Cisco Bradley: As you were coming up through the scene in D.C., were there important people or key moments that really pushed you forward?
Luke Stewart: Absolutely. The first substantial avant-garde jazz gig that I ever did was at Twins Jazz. I think before then I played with Lost Civilizations one time and the DC Improvisers Collective. Those were two other local groups in D.C. The first one that was big and memorable was at Twins Jazz. It was with Marshall Allen and Danny Ray Thompson from the Sun Ra Arkestra and with Elliott Levin from Philly, it was my first time playing with him, and my friend Ed Ricart on guitar. He’s the one that actually called me for the gig. And Sam Lohman on drums who we later formed the band Trio OOO. And John Sinclair was there doing spoken word poetry.
It was insane. I was definitely thinking about Sun Ra the whole time. By that time I’d listen to a great deal of Sun Ra. I was super into Sun Ra at that point and so I felt I knew exactly what to play. I remember it felt really good and it was obviously a momentous, crazy experience. And I remember thinking, wow, this is my first one. That’s insane. What does that mean?
Cisco Bradley: That kind of sparked it for you?
Luke Stewart: That was the major spark in terms of me thinking I can do this. I was just so enamored at the fact like that I was in the presence of these people. “Pinch me. Is this real?” type thing. And actually talking and hanging out with these people. I smoked a joint with John Sinclair and he was talking about all of this radical revolutionary shit that was going on in Detroit, and sitting at the bar and having a conversation with Marshall Allen and Danny Ray Thompson, it was just ridiculous.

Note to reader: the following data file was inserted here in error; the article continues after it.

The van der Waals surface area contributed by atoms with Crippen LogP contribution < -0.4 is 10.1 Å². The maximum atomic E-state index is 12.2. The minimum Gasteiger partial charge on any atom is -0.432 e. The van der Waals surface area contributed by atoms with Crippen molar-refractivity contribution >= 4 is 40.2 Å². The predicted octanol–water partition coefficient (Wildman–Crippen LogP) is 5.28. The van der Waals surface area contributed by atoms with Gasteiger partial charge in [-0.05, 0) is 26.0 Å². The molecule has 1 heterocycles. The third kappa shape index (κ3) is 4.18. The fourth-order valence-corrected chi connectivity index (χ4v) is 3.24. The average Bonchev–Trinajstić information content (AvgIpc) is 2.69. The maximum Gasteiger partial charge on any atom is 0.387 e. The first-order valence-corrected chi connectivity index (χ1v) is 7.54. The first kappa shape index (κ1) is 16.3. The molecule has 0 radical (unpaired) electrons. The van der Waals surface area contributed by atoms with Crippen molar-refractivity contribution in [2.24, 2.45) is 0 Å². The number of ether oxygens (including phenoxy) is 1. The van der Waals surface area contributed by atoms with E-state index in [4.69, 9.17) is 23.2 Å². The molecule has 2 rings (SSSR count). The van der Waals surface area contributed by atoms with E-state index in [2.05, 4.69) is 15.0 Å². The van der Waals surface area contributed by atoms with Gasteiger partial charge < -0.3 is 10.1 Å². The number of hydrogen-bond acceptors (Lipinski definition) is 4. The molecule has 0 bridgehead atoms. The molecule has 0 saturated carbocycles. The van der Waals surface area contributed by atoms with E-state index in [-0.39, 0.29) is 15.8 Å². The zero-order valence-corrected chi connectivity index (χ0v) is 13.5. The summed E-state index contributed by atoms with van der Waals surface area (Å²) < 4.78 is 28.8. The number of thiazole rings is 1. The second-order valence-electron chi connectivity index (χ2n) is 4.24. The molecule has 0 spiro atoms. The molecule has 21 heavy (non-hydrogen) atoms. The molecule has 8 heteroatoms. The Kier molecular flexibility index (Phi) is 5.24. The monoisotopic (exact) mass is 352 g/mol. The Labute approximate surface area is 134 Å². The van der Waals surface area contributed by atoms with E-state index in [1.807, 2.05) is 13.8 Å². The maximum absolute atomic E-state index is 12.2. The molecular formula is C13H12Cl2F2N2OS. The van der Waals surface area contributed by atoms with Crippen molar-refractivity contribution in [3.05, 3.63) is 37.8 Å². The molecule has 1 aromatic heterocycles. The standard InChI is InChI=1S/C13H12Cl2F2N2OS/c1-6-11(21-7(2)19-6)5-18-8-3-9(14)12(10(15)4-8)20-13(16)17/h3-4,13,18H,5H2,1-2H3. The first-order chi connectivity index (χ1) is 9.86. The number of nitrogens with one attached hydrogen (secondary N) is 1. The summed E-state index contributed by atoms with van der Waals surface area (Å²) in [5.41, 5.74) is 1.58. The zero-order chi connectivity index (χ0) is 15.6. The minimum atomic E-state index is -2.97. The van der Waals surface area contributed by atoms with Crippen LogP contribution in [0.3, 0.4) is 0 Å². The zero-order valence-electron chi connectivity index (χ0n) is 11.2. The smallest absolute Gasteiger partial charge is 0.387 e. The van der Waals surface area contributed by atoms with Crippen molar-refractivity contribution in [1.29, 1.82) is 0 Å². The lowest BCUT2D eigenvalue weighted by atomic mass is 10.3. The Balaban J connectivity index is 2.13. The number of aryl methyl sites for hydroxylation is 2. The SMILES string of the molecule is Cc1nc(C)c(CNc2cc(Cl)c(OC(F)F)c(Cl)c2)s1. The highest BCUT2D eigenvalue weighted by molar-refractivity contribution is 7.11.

And, also, again, that was my first major avant-garde jazz gig because by that time I was definitely working the jam session straight ahead scene of D.C. I was starting to get called for more gigs and stuff in that.
Cisco Bradley: So you’ve always had one foot in each of those scenes?
Luke Stewart: I’ve tried to. Though, at this point I haven’t been called for a straight ahead jazz gig in a while. But, yeah, for a long time I’ve tried to keep a multiplicity going on between saxophone and bass, between hip hop and jazz, and then later between hip hop, jazz, and experimental music, production and performance. I try to develop different skillsets at the same time. For better or worse.
Cisco Bradley: Were there bands in D.C. that were a key part of your development?
Luke Stewart: Trio OOO for sure. Trio OOO is Sam Lohman on drums and Aaron Martin Jr. on saxophone. Aaron’s the elder. He’s an alto player who also played with the Sun Ra Arkestra back in the ‘80s. He was asked personally by Sun Ra to join the Arkestra but he said no because he lived in D.C. and because he had a daughter that he was raising by himself so he had to forego that. But he also played with Anthony Braxton in one of his orchestras. He played with Matana Roberts in one of her orchestras. He studied with Jimmy Lyons.
Cisco Bradley: When did that come together?
Luke Stewart: 2010.
Cisco Bradley: And guys were pretty active for a few years?
Luke Stewart: Yeah, we were pretty active. We recorded and released an album on New Atlantis. That’s our friend Ed’s label.
Cisco Bradley: What music did Trio OOO make together?
Luke Stewart: I call it straight ahead free jazz because that’s what it was. It was a classic sax, drums, bass trio and we were playing in the style of jazz, in the style of bebop and improvised jazz. And we had some song structures and a few heads but we just played. Days To Be Told is the name of our album, recorded at Seizure’s Palace here in Brooklyn and released on New Atlantis.